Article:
The terms of reference for a royal commission into allegations of corruption and misconduct in the unions were lodged earlier this week by the federal government.
The remit of the royal commission is both abstract and large. While the clear focus is to investigate “financial irregularities associated with the affairs of trade unions” and “registered employee associations”, it is:
…not limited to any particular organisations, particular allegations, or particular industries.
What we can take from this is that it is not just unions that fall within the scope of the royal commission, and not just the building and construction industry that will be investigated. This may seem like a huge task, and that’s because it is. It is also unprecedented.
Comparisons have already been made between this royal commission and the Cole Royal Commission in 2001 into the building and construction industry. This is a problematic comparison to make. Despite both being born out of allegations of misconduct in this industry, the terms of reference for both are quite different.
The Cole Royal Commission was briefed to only investigate the building and construction industry, while the Abbott government’s royal commission, to be led by former High Court justice Dyson Heydon, is to have a wide scope of investigation.
Further to this, in the initial terms of reference of the Cole Royal Commission, there is no mention of unions and no mention of third parties. In this sense, the focus of the Cole Royal Commission was narrower.
Perhaps most importantly, the initial terms of reference of the Cole Royal Commission clearly outline the types of behaviour to be investigated. These were:
…failure to disclose financial transactions, inappropriate management, interfering with employment decisions, fraud, corruption, collusion, violence, and inappropriate payments.
Each of these actions (or inactions) encompass a range of different types of behaviour. There are many types of corruption, and many ways in which an organisation can be inappropriately managed.
However, the terms of reference released by the Abbott government give ten points of inquiry to the commission, each allowing the commission a degree of discretion. For example, point ten requests that the commission investigates “any issue or matter reasonably incidental” to all other outlined lines of inquiry.
This allows the royal commission a degree of wriggle room. The terms of reference emphasise that the primary focus of the royal commission will be into “financial irregularities”, namely into so-called union “slush funds”, financial management and accountability, kickbacks, and secret funds.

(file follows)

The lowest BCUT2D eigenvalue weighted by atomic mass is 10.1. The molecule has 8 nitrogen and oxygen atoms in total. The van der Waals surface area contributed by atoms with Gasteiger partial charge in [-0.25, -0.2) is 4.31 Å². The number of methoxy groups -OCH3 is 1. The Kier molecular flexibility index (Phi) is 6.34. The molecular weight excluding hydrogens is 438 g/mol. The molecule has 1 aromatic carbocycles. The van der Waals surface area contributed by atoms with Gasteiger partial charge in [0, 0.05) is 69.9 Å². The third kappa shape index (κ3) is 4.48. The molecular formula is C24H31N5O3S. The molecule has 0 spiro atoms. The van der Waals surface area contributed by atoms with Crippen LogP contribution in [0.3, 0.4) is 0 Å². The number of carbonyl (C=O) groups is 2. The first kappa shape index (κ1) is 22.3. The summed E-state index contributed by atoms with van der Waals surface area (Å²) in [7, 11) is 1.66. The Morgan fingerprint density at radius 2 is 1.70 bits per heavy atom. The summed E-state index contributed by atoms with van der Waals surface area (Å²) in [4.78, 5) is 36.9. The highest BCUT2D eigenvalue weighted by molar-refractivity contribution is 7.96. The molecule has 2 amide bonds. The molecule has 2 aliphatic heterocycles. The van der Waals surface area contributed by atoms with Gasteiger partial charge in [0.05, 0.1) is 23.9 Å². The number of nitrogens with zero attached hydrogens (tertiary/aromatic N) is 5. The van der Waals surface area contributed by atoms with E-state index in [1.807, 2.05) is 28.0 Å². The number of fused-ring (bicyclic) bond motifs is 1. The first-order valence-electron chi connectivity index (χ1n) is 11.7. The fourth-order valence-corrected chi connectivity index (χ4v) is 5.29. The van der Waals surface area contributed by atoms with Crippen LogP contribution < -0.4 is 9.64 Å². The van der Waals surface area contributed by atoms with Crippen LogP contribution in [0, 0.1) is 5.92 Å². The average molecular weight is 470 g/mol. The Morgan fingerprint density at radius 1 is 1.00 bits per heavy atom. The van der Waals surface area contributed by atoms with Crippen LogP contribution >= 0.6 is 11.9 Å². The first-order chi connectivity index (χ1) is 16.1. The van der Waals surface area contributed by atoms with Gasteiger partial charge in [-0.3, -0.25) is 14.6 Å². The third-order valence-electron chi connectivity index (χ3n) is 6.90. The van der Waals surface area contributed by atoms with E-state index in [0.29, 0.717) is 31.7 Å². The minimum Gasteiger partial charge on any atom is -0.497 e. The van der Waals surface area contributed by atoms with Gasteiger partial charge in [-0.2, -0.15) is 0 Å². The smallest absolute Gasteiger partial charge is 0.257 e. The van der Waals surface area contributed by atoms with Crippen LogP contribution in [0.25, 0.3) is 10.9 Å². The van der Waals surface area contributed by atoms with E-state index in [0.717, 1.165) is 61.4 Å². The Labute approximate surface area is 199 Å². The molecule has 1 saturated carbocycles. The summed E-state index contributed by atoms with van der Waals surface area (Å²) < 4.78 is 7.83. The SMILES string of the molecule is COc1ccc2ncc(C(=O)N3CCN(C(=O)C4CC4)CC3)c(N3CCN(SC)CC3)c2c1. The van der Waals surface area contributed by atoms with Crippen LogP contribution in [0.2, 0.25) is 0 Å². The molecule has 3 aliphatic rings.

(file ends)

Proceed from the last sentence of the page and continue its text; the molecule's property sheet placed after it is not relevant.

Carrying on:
However, the original ABC 7:30 and Fairfax Media reports – which helped prompt this inquiry – made allegations of conduct outside the scope of “financial irregularities”, such as collusion with organised crime and extortion.
So, by including ambiguous clauses that rely on discretion, the royal commission will be able to follow lines of inquiry that may otherwise have been outside its original focus of “financial irregularities”. This includes non-financial “benefits”, any action or inaction that may “cause detriment” to a person, and other unexpected lines of inquiry.
However, the level of discretion awarded to the commission risks rendering the task unmanageable.
One way in which the terms of reference have aimed to ease the manageability of its investigations is by encompassing existing state and territory commissions that investigate corruption in related industries. By building upon existing investigative architecture, the royal commission will potentially be granted access to existing findings and operational systems.
Therefore, the often timely process of establishing a commission (both physically and administratively) has the potential to be expedited.
The ambiguous nature of some of the terms of reference give some credence to the claim made by Labor leader Bill Shorten that the royal commission risks creating “a lawyers picnic”, with he and other ALP MPs suggesting that this investigation be instead led by the Australian Federal Police. This solution would indeed be more cost effective.
However, the claims made by the ALP that the police would be better able to address the criminality of the alleged corruption hold little weight. Royal commissions are often awarded the same (if not greater) levels of investigative power than the police. The terms of reference also include scope to investigate the effectiveness and conduct of law enforcement in dealing with the unions.
There are no current allegations of police involvement in union misconduct. But should any emerge through the course of investigations, having a separate and independent body will reduce the chances of allegations of cover-ups or conflict of interest being made. In order for the reform to be successful, it is important that investigations and proceedings are seen to be transparent and legitimate.
Given the historical political ties between the ALP and the unions, it is perhaps not surprising that allegations have started to emerge from Canberra that the announcement of this royal commission exists to serve a greater political cause. But as Fairfax Media’s Mark Kenny wrote:
Whether you back the royal commission or regard it as a nakedly political exercise by a hostile government, it has just become real.
With any luck, the reform will be too.